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Joseph T. Derry , A. M. , Author of School History of the United States; Story of the Confederate War, etc., Confederate Military History, a library of Confederate States Military History: Volume 6, Georgia (ed. Clement Anselm Evans), Chapter 9: (search)
A. D. Streight by Gen. Nathan B. Forrest. Bragg at this time occupied with the army of Tennessee the Tullahoma line and Rosecrans was at Murfreesboro, both armies being quiet for the time, though their cavalry kept busy. On the night of April 26th, Colonel Streight set out from Tuscumbia, Ala., with 1,500 men, mostly mounted, with orders to cut the railroad in Georgia below Rome. He was promptly followed by a cavalry command under General Forrest. A battle was fought at Driver's gap, Sand mountain, in which Capt. W. H. Forrest, a brother of the general, was severely wounded—it was feared mortally, but he recovered and was in the field again in 1864. Streight, driven from this position, pushed on toward the Georgia line; but on the next day he was overtaken at Black creek, where after heavy skirmishing he crossed and burned the bridge, thus placing a deep and rapid stream between himself and pursuit. It was here that a young Alabama girl, Emma Sanson, mounting behind Forrest, at
Joseph T. Derry , A. M. , Author of School History of the United States; Story of the Confederate War, etc., Confederate Military History, a library of Confederate States Military History: Volume 6, Georgia (ed. Clement Anselm Evans), Chapter 13: (search)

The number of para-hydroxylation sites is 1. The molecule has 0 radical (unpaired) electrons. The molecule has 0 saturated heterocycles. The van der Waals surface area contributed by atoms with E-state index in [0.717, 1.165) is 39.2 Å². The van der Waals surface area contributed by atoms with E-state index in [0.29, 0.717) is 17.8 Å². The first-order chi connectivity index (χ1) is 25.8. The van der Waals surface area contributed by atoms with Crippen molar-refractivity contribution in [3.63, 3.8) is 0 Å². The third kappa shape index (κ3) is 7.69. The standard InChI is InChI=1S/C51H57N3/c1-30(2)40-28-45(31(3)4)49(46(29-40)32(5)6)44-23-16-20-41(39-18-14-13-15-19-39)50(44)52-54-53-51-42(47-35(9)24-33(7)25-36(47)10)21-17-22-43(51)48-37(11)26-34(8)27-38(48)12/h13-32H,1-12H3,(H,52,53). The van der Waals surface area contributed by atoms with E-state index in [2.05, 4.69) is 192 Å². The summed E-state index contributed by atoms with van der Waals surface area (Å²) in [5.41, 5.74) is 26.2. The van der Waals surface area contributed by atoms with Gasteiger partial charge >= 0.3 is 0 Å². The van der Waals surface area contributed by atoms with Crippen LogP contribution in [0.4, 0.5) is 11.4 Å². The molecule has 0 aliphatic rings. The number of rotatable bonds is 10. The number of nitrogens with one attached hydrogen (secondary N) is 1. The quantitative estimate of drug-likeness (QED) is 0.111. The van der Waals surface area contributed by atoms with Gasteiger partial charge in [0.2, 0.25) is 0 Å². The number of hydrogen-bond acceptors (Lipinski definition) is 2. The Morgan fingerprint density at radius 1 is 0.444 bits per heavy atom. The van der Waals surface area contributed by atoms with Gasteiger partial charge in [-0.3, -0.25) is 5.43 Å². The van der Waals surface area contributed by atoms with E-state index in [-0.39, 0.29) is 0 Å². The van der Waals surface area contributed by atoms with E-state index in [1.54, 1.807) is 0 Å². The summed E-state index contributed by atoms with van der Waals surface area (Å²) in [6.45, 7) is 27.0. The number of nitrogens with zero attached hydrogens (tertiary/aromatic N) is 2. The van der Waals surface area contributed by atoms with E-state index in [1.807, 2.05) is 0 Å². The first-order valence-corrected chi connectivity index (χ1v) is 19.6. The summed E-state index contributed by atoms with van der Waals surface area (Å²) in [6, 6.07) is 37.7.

t had made, and the bloody battles it had fought without apparent results. Though in its own country, it must depend on the railroad to Atlanta as a base, for northern Georgia was nearly destitute, as has been pointed out in another connection. On the 16th of August, Rosecrans put his army in motion to pass the Cumberland mountains and marched southward. Having crossed the Tennessee river in the vicinity of Stevenson and Bridgeport, Ala., the Federals found themselves confronted by Sand mountain, the northern extremity of which is known as Raccoon mountain. At the eastern base of this ridge runs Lookout creek, separating from Sand mountain the parallel ridge known as Lookout mountain, whose abrupt termination, where Lookout creek empties into the Tennessee, looms up in the sky just southwest of Chattanooga. Beyond Lookout mountain a valley runs in the same general direction, drained by Chattanooga creek, east of which is another parallel ridge, more passable, called Missionary